Wales is to scrap confirmatory PCR tests for asymptomatic Covid sufferers in an attempt to reduce pressure on laboratories, the Welsh Government has confirmed.
Health Minister Eluned Morgan announced the changes on Wednesday, bringing the country in line with the rest of the UK.
It follows advice by the UK Health Security Agency (UKHSA), which said that from January 11 asymptomatic people in England who test positive will no longer require a confirmatory PCR test.
Since Christmas Day, daily bookings at test sites across Wales have reached up to 28,000 – a record high.
Baroness Morgan said the change would be brought in from Thursday January 6 and is predicted to reduce the demand for PCR tests by between 5%-15%, helping increase access for those who have symptoms and need to book a test.
The minister said: “Together with the other UK nations, we have agreed that if a person showing no symptoms has a positive lateral flow test they will no longer be advised to have a follow-up PCR test to confirm the result, unless they are in a clinically vulnerable group which may need early access to treatment or have been advised to do so as part of a research or surveillance programme.”
She said data suggests that lateral flow tests and PCRs have a similar positive predictive value when the prevalence of coronavirus is above 1%, as it is currently.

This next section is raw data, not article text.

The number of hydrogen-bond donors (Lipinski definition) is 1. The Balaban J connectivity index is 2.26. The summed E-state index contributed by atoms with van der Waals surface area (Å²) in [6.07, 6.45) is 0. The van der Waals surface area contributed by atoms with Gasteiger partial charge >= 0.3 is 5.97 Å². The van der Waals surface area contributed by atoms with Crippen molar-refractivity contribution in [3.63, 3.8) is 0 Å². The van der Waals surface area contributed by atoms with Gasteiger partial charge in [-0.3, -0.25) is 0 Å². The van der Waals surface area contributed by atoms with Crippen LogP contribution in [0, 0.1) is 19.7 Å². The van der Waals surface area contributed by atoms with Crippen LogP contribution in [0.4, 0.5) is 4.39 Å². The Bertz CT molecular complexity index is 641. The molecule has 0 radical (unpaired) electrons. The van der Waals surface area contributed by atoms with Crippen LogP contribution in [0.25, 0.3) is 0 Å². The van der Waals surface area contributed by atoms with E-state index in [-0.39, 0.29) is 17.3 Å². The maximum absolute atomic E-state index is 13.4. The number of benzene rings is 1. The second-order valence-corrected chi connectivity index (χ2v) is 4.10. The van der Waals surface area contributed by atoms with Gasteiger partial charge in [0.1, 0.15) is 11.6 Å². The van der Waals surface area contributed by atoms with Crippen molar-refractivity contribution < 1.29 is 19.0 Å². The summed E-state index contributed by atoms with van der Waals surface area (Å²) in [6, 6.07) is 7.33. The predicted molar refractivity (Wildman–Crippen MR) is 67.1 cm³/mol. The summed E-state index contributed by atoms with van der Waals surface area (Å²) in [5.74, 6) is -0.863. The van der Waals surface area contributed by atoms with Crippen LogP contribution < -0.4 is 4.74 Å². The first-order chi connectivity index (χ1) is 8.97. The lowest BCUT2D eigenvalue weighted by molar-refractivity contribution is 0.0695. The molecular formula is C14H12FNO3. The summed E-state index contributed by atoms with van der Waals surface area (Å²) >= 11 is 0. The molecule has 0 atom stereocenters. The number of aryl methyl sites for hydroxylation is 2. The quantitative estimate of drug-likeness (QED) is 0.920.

Unvaccinated contacts of positive cases who are self-isolating for 10 days will now be asked to take a lateral flow test on day two and eight instead of a PCR test.
This change will come into effect immediately, the minister said.
She added: “We may need to introduce further changes to protect PCR tests for key workers through the UK testing programme if demand continues to grow in the coming days and weeks.
“We need everyone to continue to play their part in disrupting the transmission of Covid-19 by reporting their lateral flow test results on the gov.uk website or by calling 119.
“We recognise these changes will potentially increase demand for lateral flow tests. There are no current issues with supplies but we are aware of issues with distribution for people to access tests at some collection points including pharmacies.
“UKHSA manage the logistics and deliveries across the UK and we are working closely with them to improve the situation. More than four million tests were distributed to workplaces, people’s homes and collection points in Wales last week.”